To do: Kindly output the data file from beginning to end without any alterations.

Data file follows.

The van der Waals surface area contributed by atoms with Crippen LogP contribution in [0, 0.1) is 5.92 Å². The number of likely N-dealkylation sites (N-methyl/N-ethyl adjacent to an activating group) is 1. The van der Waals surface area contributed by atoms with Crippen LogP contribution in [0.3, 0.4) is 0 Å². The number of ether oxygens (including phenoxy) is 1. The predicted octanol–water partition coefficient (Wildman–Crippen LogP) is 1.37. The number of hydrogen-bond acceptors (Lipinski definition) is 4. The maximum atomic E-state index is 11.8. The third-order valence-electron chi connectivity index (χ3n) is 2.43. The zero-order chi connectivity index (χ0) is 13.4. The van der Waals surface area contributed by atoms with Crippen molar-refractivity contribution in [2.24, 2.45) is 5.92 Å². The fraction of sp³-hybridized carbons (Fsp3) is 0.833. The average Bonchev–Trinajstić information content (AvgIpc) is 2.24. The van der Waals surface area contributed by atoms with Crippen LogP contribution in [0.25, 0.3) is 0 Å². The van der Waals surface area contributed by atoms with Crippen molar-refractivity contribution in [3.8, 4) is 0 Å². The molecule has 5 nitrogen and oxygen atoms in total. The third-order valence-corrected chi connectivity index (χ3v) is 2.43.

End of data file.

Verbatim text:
The van der Waals surface area contributed by atoms with Crippen LogP contribution in [0, 0.1) is 5.92 Å². The number of likely N-dealkylation sites (N-methyl/N-ethyl adjacent to an activating group) is 1. The van der Waals surface area contributed by atoms with Crippen LogP contribution in [0.3, 0.4) is 0 Å². The number of ether oxygens (including phenoxy) is 1. The predicted octanol–water partition coefficient (Wildman–Crippen LogP) is 1.37. The number of hydrogen-bond acceptors (Lipinski definition) is 4. The maximum atomic E-state index is 11.8. The third-order valence-electron chi connectivity index (χ3n) is 2.43. The zero-order chi connectivity index (χ0) is 13.4. The van der Waals surface area contributed by atoms with Crippen molar-refractivity contribution in [2.24, 2.45) is 5.92 Å². The fraction of sp³-hybridized carbons (Fsp3) is 0.833. The average Bonchev–Trinajstić information content (AvgIpc) is 2.24. The van der Waals surface area contributed by atoms with Crippen LogP contribution in [0.25, 0.3) is 0 Å². The van der Waals surface area contributed by atoms with Crippen molar-refractivity contribution in [3.8, 4) is 0 Å². The molecule has 5 nitrogen and oxygen atoms in total. The third-order valence-corrected chi connectivity index (χ3v) is 2.43.